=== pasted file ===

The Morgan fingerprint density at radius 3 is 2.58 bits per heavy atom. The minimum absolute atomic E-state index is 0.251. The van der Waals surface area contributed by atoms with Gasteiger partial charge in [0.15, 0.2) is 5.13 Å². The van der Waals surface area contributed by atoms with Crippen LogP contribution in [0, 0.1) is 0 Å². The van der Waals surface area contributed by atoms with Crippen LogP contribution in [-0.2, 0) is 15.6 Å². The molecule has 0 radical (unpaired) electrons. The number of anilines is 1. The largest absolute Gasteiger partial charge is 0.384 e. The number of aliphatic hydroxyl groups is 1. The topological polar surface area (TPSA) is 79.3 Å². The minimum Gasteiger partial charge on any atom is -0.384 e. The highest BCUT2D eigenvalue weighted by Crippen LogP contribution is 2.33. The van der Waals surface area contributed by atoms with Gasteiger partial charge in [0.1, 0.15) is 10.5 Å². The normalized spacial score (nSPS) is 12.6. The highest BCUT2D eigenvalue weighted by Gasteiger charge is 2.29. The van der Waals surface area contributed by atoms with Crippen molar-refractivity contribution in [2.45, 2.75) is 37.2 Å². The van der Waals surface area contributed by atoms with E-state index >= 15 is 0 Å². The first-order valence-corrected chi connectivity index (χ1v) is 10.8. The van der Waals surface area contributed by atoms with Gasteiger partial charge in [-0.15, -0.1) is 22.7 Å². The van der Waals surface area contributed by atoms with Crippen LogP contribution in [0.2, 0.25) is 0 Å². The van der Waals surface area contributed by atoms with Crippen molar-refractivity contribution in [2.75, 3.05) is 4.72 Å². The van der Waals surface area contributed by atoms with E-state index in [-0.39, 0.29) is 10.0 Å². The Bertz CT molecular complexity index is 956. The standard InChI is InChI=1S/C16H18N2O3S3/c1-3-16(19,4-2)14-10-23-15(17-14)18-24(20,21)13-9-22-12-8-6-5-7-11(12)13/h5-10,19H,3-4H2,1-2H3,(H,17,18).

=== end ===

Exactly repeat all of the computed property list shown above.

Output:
The Morgan fingerprint density at radius 3 is 2.58 bits per heavy atom. The minimum absolute atomic E-state index is 0.251. The van der Waals surface area contributed by atoms with Gasteiger partial charge in [0.15, 0.2) is 5.13 Å². The van der Waals surface area contributed by atoms with Crippen LogP contribution in [0, 0.1) is 0 Å². The van der Waals surface area contributed by atoms with Crippen LogP contribution in [-0.2, 0) is 15.6 Å². The molecule has 0 radical (unpaired) electrons. The number of anilines is 1. The largest absolute Gasteiger partial charge is 0.384 e. The number of aliphatic hydroxyl groups is 1. The topological polar surface area (TPSA) is 79.3 Å². The minimum Gasteiger partial charge on any atom is -0.384 e. The highest BCUT2D eigenvalue weighted by Crippen LogP contribution is 2.33. The van der Waals surface area contributed by atoms with Gasteiger partial charge in [0.1, 0.15) is 10.5 Å². The normalized spacial score (nSPS) is 12.6. The highest BCUT2D eigenvalue weighted by Gasteiger charge is 2.29. The van der Waals surface area contributed by atoms with Crippen molar-refractivity contribution in [2.45, 2.75) is 37.2 Å². The van der Waals surface area contributed by atoms with E-state index >= 15 is 0 Å². The first-order valence-corrected chi connectivity index (χ1v) is 10.8. The van der Waals surface area contributed by atoms with Gasteiger partial charge in [-0.15, -0.1) is 22.7 Å². The van der Waals surface area contributed by atoms with Crippen LogP contribution in [0.2, 0.25) is 0 Å². The van der Waals surface area contributed by atoms with Crippen molar-refractivity contribution in [2.75, 3.05) is 4.72 Å². The van der Waals surface area contributed by atoms with E-state index in [-0.39, 0.29) is 10.0 Å². The Bertz CT molecular complexity index is 956. The standard InChI is InChI=1S/C16H18N2O3S3/c1-3-16(19,4-2)14-10-23-15(17-14)18-24(20,21)13-9-22-12-8-6-5-7-11(12)13/h5-10,19H,3-4H2,1-2H3,(H,17,18).